“Study raises red flag regarding commonly used prostate cancer therapy.”  Canadian Healthcare Network. July 17, 2013. Available from:


A new ultrasound-based treatment for prostate cancer may soon offer a viable alternative to surgery and radiation that often lead to incontinence and impotence.  Transurethral Magnetic Resonance (MR) Guided Ultrasound Ablation is a method that applies high-energy ultrasound specifically to the target cancer cells, while sparing the nearby healthy tissues.  The method has been developed and tested at Lawson Health Research Institute and London Health Sciences Centre in London, Ontario, Canada.  Although additional clinical trials are due to establish the long-term effects, this treatment option should benefit patients with small prostate cancers that are unlikely to spread.

Favaro, A. and St. Philip, E.  “Canadians pioneering new ultrasound approach to treating prostate cancer.”  CTV News.  April 26, 2013.  Available from:
“Leading edge – summer 2013” Canadian Healthcare Network. June 13, 2013.  Available from:


Women that undergo surgery for breast cancer, known as Auxillary Lymph Node Dissection, to remove lymph nodes under the arm are at a quadruple higher risk of developing arm lymphodema, a condition of fluid retention and swelling in the arm.  In a study by the Institute of Health and Biomedical Innovation in Australia, it was found that the risk of lymphodema rises with more intensive surgeries for cancer removal.  A gentler surgery,  Sentinel Lymph Node Biopsy, did not show the increased risk.  Besides causing physical disfigurations, pain, heaviness, tightness, and decreased range of motion in the arm, lymphodema also affects the patient’s psychological status.  Many women reported high scores of anxiety, depression, and emotional distress.  Some risks factors linked to lymphodema were identified to be lack of  physical exercise and a high Body-Mass-Index.  Currently, there are no standard treatments or detection practices for lymphodema.  Therefore, screening is recommended in the first 2 years after onset of breast cancer.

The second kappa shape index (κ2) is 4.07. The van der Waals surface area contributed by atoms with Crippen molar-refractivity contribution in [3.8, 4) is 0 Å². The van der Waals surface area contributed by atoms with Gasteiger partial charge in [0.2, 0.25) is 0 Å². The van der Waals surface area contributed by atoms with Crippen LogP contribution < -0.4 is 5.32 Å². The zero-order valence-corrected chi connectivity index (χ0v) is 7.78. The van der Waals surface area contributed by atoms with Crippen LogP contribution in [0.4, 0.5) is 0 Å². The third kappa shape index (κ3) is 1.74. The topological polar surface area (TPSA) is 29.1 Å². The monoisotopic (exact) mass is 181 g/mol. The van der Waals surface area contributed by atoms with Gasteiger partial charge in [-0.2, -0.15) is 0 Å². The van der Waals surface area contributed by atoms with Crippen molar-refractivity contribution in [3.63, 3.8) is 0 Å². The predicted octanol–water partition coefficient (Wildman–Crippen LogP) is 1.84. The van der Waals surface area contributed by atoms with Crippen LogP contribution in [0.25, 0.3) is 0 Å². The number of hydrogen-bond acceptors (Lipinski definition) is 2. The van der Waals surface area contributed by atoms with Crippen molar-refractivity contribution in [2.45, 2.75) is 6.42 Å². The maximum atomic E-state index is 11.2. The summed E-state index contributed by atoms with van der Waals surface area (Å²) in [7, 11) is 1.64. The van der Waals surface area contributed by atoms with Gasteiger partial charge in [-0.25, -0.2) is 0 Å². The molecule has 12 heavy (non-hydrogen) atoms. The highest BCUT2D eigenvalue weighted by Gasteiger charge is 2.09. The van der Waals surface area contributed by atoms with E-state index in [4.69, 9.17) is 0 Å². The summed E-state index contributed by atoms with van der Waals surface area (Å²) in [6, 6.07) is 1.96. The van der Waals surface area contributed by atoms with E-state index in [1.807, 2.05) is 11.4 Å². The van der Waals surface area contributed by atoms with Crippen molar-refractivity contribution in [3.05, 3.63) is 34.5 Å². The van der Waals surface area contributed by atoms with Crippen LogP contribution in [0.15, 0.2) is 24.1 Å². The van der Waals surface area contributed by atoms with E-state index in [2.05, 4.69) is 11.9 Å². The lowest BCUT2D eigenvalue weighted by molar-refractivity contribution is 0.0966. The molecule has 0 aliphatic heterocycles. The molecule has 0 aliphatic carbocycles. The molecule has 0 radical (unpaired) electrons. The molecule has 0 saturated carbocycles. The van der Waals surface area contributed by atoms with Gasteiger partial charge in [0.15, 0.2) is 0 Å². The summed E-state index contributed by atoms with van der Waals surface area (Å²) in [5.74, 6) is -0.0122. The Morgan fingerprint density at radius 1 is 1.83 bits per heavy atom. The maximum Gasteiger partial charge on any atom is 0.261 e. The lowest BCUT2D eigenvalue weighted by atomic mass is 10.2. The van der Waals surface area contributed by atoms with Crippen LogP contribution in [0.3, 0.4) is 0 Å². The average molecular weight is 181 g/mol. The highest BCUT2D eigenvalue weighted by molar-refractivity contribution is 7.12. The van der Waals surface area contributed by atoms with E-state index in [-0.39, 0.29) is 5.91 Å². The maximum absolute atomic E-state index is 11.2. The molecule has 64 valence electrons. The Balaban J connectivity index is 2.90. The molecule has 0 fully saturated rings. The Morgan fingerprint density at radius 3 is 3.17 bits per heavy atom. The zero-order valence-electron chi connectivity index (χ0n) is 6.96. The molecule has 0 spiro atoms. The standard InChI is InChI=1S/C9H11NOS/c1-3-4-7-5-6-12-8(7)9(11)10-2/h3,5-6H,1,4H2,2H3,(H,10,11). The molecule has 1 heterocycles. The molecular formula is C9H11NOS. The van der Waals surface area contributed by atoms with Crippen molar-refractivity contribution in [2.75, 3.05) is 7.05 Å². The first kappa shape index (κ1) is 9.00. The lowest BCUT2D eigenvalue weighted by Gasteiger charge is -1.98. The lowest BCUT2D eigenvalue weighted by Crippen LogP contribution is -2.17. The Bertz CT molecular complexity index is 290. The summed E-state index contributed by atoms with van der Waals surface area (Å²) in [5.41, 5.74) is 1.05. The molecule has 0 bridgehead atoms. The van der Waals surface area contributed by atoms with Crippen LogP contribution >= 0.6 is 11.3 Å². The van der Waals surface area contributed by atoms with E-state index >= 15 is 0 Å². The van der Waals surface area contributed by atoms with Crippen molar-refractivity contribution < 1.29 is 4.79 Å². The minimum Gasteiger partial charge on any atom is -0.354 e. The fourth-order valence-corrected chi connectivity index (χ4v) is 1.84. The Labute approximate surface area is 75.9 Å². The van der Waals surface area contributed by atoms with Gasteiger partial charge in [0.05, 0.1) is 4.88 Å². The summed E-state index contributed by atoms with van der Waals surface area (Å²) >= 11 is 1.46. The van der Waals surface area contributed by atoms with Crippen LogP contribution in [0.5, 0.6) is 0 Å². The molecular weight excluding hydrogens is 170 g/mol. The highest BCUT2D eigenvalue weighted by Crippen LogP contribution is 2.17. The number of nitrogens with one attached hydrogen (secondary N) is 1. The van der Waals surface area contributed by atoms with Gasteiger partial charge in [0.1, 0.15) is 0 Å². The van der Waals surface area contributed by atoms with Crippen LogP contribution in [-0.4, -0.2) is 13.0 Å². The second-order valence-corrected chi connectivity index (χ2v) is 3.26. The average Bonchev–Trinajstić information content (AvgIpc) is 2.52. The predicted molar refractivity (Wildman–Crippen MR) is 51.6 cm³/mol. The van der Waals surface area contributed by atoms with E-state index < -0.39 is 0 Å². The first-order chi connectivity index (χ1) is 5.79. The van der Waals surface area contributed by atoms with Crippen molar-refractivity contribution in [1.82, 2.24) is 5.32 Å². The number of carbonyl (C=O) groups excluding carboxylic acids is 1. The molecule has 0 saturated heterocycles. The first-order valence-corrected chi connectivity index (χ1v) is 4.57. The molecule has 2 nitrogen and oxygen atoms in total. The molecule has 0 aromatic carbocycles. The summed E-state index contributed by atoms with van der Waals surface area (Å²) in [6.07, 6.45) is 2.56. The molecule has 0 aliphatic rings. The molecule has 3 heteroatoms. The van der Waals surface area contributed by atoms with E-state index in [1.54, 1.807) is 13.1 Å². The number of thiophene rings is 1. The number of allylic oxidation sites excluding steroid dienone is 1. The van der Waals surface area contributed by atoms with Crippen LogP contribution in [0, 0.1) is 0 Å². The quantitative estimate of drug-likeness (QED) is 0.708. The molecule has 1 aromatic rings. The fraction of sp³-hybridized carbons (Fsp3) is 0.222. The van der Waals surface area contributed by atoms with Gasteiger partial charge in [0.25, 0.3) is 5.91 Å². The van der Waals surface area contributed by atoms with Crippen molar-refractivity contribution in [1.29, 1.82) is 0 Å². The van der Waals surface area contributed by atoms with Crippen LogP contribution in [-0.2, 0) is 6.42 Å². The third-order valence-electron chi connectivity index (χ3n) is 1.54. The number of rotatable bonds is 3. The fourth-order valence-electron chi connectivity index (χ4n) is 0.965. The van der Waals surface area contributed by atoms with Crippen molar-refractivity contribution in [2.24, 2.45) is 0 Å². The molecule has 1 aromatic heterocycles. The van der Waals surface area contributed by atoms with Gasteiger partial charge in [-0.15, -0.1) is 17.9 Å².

Queensland University of Technology. “Breast cancer surgery linked to swollen arm syndrome.” Medical News Today. August 7, 2013.  Available from:


Cardiovascular Health

Cardiovascular Diseases 2


Calcium-channel blockers (CCBs), a class of antihypertensive drugs commonly used to treat elevated blood pressure, have been linked to higher risk of breast cancer in post-menopausal women.  Due to the chronic nature of hypertension, CCBs are the leading class of prescription drugs in the U.S.  In a study conducted by the Fred Hutchinson Cancer Research Center in Seattle, women who had been prescribed CCBs for 10 years or longer were at a 2.5 times higher risk for developing ductal and lobular cancer than patients taking other types of anti-hypertensives or none at all.  CCBs operate by the mechanism of suppression of cell death, which is otherwise a normal part of the cell life cycle.  Such artificial suppression of cell death has previously been hypothesized to be a cause for cancer.  This study suggests that the use of anti-hypertensives as long-term agents should be re-evaluated.  Other anti-hypertensives such as diuretics, beta blockers, and angiotensin-receptor blockers were not tested in this study.

Ellis, M. “Blood pressure drugs linked to higher breast cancer risk.” Medical News Today.  August 7, 2013.  Available from:


Written by Julia Yusupova